JF: I always believe that you're going to have the ability to compete and win every night you take the field. Whether or not that means there's a post-season berth to be had in 2011, we'll find that out as we go through next year. I never want to think that we're going in not planning to play into October. How realistic that is, I mean, let's face it there was 85 wins accrued last year and there was some areas and some individuals that didn't have their normal years. That doesn't mean that everyone's going to take another step forward. But I think when you look at the core group of players here, both on the mound and in the everyday lineup, this is an exciting group to go forward with and to build around and to compete with.
RG: Two years ago there was a pitching coach, Brad Arnsberg, who believed in power pitchers, spent a lot of time with Doc. It seemed from the outside that the solution was if you could throw 90, just throw harder. Bruce (Walton) comes in from the bullpen and his philosophy is if you can throw 90 throw softer. It seems to me that Walton's philosophy is easier for most pitchers to understand and to incorporate. You can't throw 10 m.p.h. harder but you can throw 10 m.p.h. slower. It seems that the pitchers on the staff responded and now are Bruce Walton fans. Which camp are you in and are you a change speeds and back off type guy and can you work with Bruce. You don't just jump in and have the same view of pitching...but you're in charge.
JF: I understand what you're maybe alluding to the fact that is he going to be allowed space to work. And unequivocally yes. There's multiple reasons for that. The development of pitchers as seen across the field is tangible and real. I firmly believe that pitching is a matter of disrupting hitters' timing and that comes with the change of speeds. The other component is that having been in a position before where inheriting a lot of staff you have the respect of those people and you give them the respect for the work that they've done, you give them room to work within that area. There will no doubt be conversation as there would be with Dwayne or Butter or any other coach on this staff. But having come from a pitching background I look forward to the conversations that we have about individual pitchers or pitching in general. To arrive at a point where we stress or work off the individual strengths of the pitcher and make him as successful as possible. There are multiple ways to go about it. There's not one exact way to form a pitching staff. If we had every guy that was high strikeout guys and high groundball guys well that would be the epitome, or the peak of putting together pitchers that are successful in this division, in this league. We're going to work off the strengths of the individual, maximize their abilities.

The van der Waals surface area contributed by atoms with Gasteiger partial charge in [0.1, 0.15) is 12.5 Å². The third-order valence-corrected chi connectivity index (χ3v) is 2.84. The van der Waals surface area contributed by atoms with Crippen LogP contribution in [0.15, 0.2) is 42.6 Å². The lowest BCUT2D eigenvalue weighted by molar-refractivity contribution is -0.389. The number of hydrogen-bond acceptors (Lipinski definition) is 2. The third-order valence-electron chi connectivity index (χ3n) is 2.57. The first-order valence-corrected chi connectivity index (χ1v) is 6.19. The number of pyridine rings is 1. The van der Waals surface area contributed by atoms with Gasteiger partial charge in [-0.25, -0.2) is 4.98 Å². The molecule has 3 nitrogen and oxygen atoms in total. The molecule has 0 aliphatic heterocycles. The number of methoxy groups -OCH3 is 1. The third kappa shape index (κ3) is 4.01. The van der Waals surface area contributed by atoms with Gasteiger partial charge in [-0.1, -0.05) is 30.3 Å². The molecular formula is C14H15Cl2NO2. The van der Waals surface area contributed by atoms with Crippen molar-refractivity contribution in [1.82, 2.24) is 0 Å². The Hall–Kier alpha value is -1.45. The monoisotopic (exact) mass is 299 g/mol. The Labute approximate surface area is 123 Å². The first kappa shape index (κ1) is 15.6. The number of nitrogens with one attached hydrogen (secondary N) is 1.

RG: In Boston it turns out, and you knew it when you got him, that you had a big-game guy in Josh Beckett. Two starring World Series and it's hard to go wrong on that. Do you have to identify somebody on this staff before this team can win, somebody like Beckett. Or do they have to step up and show that they are that guy, because Beckett during the season is one thing but in the playoffs, the post-season of '03, '07, he was stunning. You mentioned Romero, you mentioned Morrow at the press conference. There might be other guys in a couple of years. But does one guy have to step up.
JF: Well, using the Beckett comparison, he's had more opportunity in October to create that label for himself. We have to get to that point in October and provide that opportunity as a group. Once that opportunity is seized by the individuals, they'll begin to make their mark in the post-season. To sit here today and say that this person or that person has to do that – let's get there first and let that person relish the opportunity and make their mark on the post-season.
RG: Do you recall when you first thought you wanted to be a manager. I assume it was in that '01 to '06 period with the Indians, because the story is that you were considered for the Indians job before Eric Wedge got it, or around the same time. At that point when you first decided you wanted to be a manager, that was an ambition, do you think that now you have less ego, because you've accepted a coaching staff in which Torey Lovullo that's pretty much it as one of your guys. But back then, did you have more ego and now you've understood the game more.
JF: I'd like to think I am the same person today as the person that played this game back in the '80s and through the '90s. My experiences have clearly given me a clearer vision of the construction of a team, putting together a staff, recognizing the abilities of the individual, whether a coach or a player and working towards a common theme. The thread to all that is being very clear in your expectatons, being very clear in our goal and how we're going to get there. If the view of retaining coaches and accepting who they are is one of being different, then I don't know it any other way. Because I like to look at people and their abilities. They've earned the right to be there. I feel secure enough in my own skin to be able to collaborate with others to meet that goal. Being the farm director in Cleveland really brought that into light because the total number of people that you inherited, not knowing them or having a history with them in the past, but earning their respect by being consistent and being honest with them forged a lot of good relationships going forward.